THOR wrangles complex microbiomes into a model for improving them
Researchers at the University of Wisconsin developed a community they named THOR, three species of bacteria isolated from soybean roots and grown together. The complex community of microbes developed new behaviors together that couldn't be predicted from the individual members alone -- they grew tougher structures known as biofilms, changed how they moved across their environment, and controlled the release of a novel antibiotic.

A peek into lymph nodes
The vast majority of cancer deaths occur due to the spread of cancer from one organ to another, which can happen either through the blood or the lymphatic system. However, it can be tricky to detect this early enough. Researchers at Tohoku University have developed a new method that would allow doctors to detect cancers in the lymph nodes while they are still small, before they travel to other parts of the body. This can greatly increase the chances of a successful treatment.

Two papers describe how a membrane protein can move both lipids and ions
The TMEM16 family of membrane proteins was hailed as representing the elusive calcium-activated chloride channels. However, the majority of the family members turned out to be scramblases, proteins that shuffle lipids between both sides of a lipid membrane, some also with non-selective ion conductance. A new study on proteins of the TMEM16 family, published in two back-to-back papers in the journal eLife, shows what the structures of these proteins reveal about their function.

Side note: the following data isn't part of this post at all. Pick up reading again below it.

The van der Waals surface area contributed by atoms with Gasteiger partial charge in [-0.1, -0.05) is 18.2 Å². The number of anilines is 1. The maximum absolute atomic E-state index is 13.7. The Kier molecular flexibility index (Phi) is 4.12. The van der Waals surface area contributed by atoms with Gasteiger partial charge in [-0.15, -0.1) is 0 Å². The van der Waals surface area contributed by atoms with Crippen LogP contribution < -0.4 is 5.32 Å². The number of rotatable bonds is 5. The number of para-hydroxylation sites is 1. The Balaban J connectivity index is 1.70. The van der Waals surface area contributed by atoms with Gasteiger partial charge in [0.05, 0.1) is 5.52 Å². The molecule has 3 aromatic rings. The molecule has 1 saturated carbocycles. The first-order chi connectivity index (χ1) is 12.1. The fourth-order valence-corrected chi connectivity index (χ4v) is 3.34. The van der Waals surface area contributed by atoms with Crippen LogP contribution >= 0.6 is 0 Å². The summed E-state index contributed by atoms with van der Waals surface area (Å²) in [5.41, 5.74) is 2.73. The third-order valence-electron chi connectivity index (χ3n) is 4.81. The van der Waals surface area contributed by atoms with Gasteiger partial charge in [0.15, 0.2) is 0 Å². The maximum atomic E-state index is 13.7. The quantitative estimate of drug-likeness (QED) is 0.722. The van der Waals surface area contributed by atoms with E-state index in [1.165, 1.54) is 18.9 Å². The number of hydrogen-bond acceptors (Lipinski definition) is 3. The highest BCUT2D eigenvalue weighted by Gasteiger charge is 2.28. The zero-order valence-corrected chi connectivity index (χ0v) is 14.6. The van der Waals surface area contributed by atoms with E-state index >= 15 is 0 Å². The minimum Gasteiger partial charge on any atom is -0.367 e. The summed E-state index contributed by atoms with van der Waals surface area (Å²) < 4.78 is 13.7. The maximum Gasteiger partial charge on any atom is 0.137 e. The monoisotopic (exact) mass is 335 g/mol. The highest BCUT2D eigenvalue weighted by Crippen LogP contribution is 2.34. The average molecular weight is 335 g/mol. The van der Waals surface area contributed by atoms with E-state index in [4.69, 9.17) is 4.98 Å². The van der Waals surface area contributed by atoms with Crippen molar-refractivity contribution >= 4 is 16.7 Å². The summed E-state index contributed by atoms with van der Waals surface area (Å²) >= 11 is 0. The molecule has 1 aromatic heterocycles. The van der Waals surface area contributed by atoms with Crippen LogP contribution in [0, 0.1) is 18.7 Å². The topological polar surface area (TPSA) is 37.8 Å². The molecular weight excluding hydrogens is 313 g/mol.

Mental health state associated with higher death rates for prostate and urological cancers
Patients with prostate, bladder or kidney cancers are at greater risk of dying if they have had psychiatric care prior to the cancer treatment. In addition, patients with these cancers show greater suicide risk than the general population, even once the data is corrected for previous psychiatric care. These are the findings of a study presented at the European Association of Urology congress in Barcelona, highlighting the need for psychiatric care to be integrated into cancer treatment.